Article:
Cinema from way back when...

Photos by Carlos Lousada.


The cinemas in Angola are points of reference in the towns where they found a home. And there are many of them. It’s the kind of infrastructure that you find all over the country, because their heyday started way before independence, allowing the Portuguese colonial authorities to take entertainment – but especially regime propaganda – all over the country. What remains for the telling are the architectural lines, the pleasure for shows and multi-purpose spaces.

Luanda is the queen when it comes to cinemas: the Miramar, Avis (now Karl Marx), Restauração (where the National Assembly now has its home), Império (now Atlântico), São Paulo, Nacional, Tivoli (Corimba), Tropical, Kipaka, Ngola Cine – a roll call of spaces that were not only used for films (going right back to black and white) but also for musicals and the theatre. 

Outside the main urban centre that is Luanda, however, almost all the big towns followed the example and put up their own spaces for entertainment. In Benguela, for instance, the staid old Cine Benguela and later the Cinema Monumental are important historical landmarks for this southern town, as is the Empório in the neighbouring town of Lobito, where later there came the cinema/terrace bars of Lobito and Flamingo.

Spaces like this were springing up in Nova Lisboa (Huambo), Sá da Bandeira (Lubango), Moçâmedes (Namibe), Novo Redondo (Sumbe) and Marechal Carmona (Uíge). They became points of reference, for the films you could see and for other entertainment.

But separation was one of the hallmarks. In the Cine Benguela, for example, there was an area reserved for the local black population, who were not allowed to see all the films put on. On the posters for many films came the explicit wording: “Local black people prohibited” – a situation that was only to disappear after 1961.

It is important, however, to focus on the way the buildings themselves were conceived. At the start, especially in Luanda and Benguela, they were designed as traditional closed spaces, but in the 60s the cinema/terrace bars became the order of the day, so much better adapted as they were to hot climates.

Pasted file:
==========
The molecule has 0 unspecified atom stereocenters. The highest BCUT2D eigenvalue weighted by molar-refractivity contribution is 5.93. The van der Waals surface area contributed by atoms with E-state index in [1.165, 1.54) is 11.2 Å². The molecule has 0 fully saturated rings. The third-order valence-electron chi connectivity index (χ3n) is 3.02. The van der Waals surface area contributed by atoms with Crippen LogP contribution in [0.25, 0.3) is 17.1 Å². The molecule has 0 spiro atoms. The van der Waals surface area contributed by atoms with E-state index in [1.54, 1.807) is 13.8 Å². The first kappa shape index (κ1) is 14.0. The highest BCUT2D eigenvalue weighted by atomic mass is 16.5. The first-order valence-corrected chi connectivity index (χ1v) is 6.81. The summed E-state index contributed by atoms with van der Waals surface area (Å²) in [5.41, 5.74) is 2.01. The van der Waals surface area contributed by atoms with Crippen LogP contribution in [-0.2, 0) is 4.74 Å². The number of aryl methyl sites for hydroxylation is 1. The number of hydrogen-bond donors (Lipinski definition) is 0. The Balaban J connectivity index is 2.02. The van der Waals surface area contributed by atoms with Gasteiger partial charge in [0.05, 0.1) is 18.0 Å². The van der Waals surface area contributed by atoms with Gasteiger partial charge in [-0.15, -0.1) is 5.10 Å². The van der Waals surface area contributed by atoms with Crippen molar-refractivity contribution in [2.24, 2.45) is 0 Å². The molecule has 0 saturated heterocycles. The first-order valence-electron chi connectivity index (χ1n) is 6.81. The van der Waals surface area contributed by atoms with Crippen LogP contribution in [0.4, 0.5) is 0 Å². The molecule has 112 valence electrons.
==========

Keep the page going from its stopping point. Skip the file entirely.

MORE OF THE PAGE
But the arrival of these cinema/terrace bars was also a way of bringing elegance – even more elegance – to the business of going to the cinema. The Cine Miramar is a good example – it is situated at the top of a hill with a view over the island of Luanda, and the coastal road, the Marginal, is at your feet. Today, paradoxically, the screen is practically abandoned, and just serves as the stage for an occasional concert or entertainment to add to its restaurant and bar service on the terrace.

And this is a scenario that is repeated in Benguela, where the example is the Cine Kalunga – an open-air amphitheatre from the 60s, with chairs laid out in traditional style, surrounded by a beautiful garden. Today, though, only rarely will you find a full-length feature film put on. There is just twirling around, to go with the loud music that comes from youngsters’ parties, fashion shows and the restaurant. But there’s hardly anything to do with the cinema, the so-called seventh art…

There are a few cinemas in Luanda where you can go to see a film, but action films predominate, preferably with characters like Rambo and actors like Jean-Claude Van Damme, in films replete with great fantasy and violent acrobatics. Most of the spectators are young and cinemas in the local neighbourhoods attract big crowds at the weekend, where love stories are also popular.

But the love of films is still alive and well in the capital’s suburbs among the young – a new generation who are living out their fantasies and daily frustrations through a wave called “cinema”, put together by amateur producers, with the musical style of Kuduro as a backdrop.

Although the films are technically poor, they have at least brought life back to some circuits, using what are in fact high class facilities, long given over to the ravages of “raves” and kids’ parties.

There are, in fact, new spaces for shows appearing, in an attempt to get over the degradation of the old cinemas and the invasion of new technologies such as videocassettes and DVDs at home. There is the Cineplace Belas Shopping, inaugurated in March 2007. This is a complex with eight cinemas designed on a stadium format with a total of 1,154 seats. It looks as if there is a new era for the cinema coming to Angola.